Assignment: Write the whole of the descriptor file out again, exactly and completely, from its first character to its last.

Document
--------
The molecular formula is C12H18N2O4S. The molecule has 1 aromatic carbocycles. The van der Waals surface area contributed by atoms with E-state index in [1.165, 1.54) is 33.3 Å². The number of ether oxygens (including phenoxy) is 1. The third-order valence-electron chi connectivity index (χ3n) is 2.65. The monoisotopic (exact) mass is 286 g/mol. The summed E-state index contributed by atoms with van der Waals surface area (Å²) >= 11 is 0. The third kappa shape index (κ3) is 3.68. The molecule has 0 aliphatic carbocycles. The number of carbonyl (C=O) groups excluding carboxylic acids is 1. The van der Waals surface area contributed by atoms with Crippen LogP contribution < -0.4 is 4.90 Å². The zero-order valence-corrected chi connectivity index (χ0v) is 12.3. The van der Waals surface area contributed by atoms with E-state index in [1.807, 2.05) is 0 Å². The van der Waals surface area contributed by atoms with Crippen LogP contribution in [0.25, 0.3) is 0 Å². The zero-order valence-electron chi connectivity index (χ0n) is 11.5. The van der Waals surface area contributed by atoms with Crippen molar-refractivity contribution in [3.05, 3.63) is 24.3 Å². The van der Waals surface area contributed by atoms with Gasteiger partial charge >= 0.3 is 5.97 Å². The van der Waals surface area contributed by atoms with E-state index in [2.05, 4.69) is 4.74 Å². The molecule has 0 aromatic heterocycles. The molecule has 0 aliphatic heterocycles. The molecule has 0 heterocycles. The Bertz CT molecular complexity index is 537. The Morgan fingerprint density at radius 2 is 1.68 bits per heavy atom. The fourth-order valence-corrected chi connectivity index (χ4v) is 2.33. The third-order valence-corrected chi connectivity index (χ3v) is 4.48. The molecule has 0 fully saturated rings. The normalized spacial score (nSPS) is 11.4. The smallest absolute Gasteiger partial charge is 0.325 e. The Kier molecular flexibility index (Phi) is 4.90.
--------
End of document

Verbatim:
The molecular formula is C12H18N2O4S. The molecule has 1 aromatic carbocycles. The van der Waals surface area contributed by atoms with E-state index in [1.165, 1.54) is 33.3 Å². The number of ether oxygens (including phenoxy) is 1. The third-order valence-electron chi connectivity index (χ3n) is 2.65. The monoisotopic (exact) mass is 286 g/mol. The summed E-state index contributed by atoms with van der Waals surface area (Å²) >= 11 is 0. The third kappa shape index (κ3) is 3.68. The molecule has 0 aliphatic carbocycles. The number of carbonyl (C=O) groups excluding carboxylic acids is 1. The van der Waals surface area contributed by atoms with Crippen LogP contribution < -0.4 is 4.90 Å². The zero-order valence-corrected chi connectivity index (χ0v) is 12.3. The van der Waals surface area contributed by atoms with E-state index in [1.807, 2.05) is 0 Å². The van der Waals surface area contributed by atoms with Crippen LogP contribution in [0.25, 0.3) is 0 Å². The zero-order valence-electron chi connectivity index (χ0n) is 11.5. The van der Waals surface area contributed by atoms with Crippen molar-refractivity contribution in [3.05, 3.63) is 24.3 Å². The van der Waals surface area contributed by atoms with Gasteiger partial charge >= 0.3 is 5.97 Å². The van der Waals surface area contributed by atoms with E-state index in [2.05, 4.69) is 4.74 Å². The molecule has 0 aromatic heterocycles. The molecule has 0 aliphatic heterocycles. The molecule has 0 heterocycles. The Bertz CT molecular complexity index is 537. The Morgan fingerprint density at radius 2 is 1.68 bits per heavy atom. The fourth-order valence-corrected chi connectivity index (χ4v) is 2.33. The third-order valence-corrected chi connectivity index (χ3v) is 4.48. The molecule has 0 fully saturated rings. The normalized spacial score (nSPS) is 11.4. The smallest absolute Gasteiger partial charge is 0.325 e. The Kier molecular flexibility index (Phi) is 4.90.